I hadn’t watched the news at all the day the earthquake hit Japan and had no idea it had even happened. But late that night, my son and I happened to turn on the news and ended up watching live footage from a helicopter flying over as the tsunami wiped out everything in its path. It was heart-wrenching to know it was happening right then and all we could do was watch.
If, like me, you’re trying to figure out how you can help, experts say donating money is always the best route. Aid organizations like the Red Cross can determine where and how it can best be used. The Red Cross website also has a very long list of companies, both online and brick-and-mortar, that are officially accepting donations to the Red Cross.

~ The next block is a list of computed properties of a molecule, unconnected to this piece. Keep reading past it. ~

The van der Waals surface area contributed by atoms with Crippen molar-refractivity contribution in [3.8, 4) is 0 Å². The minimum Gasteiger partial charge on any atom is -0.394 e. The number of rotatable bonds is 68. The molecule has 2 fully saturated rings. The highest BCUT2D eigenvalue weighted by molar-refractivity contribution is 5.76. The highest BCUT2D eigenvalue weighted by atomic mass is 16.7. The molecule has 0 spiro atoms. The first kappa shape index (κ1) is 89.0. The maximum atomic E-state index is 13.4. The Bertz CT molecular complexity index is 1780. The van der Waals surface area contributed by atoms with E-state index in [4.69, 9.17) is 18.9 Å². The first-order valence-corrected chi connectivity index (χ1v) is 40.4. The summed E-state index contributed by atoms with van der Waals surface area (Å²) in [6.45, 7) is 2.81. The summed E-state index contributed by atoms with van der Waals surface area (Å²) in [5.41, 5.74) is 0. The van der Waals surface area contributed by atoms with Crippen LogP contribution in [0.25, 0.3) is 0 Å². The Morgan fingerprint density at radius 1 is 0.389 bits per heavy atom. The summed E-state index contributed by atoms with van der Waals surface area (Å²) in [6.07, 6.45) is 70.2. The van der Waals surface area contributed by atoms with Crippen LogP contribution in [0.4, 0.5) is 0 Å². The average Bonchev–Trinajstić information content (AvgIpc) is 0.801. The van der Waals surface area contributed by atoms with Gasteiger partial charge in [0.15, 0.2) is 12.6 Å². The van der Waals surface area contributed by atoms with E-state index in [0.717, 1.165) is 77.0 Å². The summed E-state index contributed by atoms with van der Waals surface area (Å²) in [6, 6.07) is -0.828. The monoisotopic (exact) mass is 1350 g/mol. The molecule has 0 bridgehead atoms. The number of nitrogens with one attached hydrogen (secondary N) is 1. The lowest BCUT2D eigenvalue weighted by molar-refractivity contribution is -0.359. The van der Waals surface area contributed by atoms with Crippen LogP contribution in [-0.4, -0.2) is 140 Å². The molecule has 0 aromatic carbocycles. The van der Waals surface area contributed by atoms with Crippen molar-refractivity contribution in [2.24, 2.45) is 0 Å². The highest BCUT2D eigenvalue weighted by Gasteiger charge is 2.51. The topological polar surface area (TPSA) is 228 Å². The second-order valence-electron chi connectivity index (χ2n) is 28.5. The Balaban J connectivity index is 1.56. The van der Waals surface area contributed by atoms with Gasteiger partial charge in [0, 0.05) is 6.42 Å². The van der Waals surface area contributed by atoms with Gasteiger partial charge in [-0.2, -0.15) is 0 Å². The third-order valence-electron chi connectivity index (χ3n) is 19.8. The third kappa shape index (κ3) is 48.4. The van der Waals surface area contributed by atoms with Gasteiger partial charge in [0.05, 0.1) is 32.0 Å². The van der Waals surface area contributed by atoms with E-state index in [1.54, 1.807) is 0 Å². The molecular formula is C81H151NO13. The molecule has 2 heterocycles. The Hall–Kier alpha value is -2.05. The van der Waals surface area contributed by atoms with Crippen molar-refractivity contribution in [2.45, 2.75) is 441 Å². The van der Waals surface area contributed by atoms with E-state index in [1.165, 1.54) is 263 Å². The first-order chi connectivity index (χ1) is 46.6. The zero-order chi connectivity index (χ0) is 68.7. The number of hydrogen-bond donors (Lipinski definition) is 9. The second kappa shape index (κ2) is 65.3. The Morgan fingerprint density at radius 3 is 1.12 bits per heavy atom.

If you type “Japan Relief” in the search box at Etsy right now, you’ll get back 8159 results. And that’s just ONE of the various search terms that would probably lead you somewhere that’s donating all or a portion of their sales to help in the relief efforts.
Many crafters tend to want to make something to donate, because the process of creating can be healing. eQuilter is working with Mission of Love to provide quilts to survivors. If you’re interested in donating a quilt, please read the posts at the eQuilter blog thoroughly before doing so, as there are several things you’ll need to be aware of. eQuilter has suggested you contact them rather than Mission of Love, as they are a small group and are currently busy working with an Air Force base to get these quilts in the air. However, the quilts need to be shipped directly to Mission of Love.
When something terrible happens it’s not a matter of trying to find a way to help, it’s deciding which path to take to do it, because there’s always one available. When it comes down to it, we’re there for each other, and that makes me proud to be a human.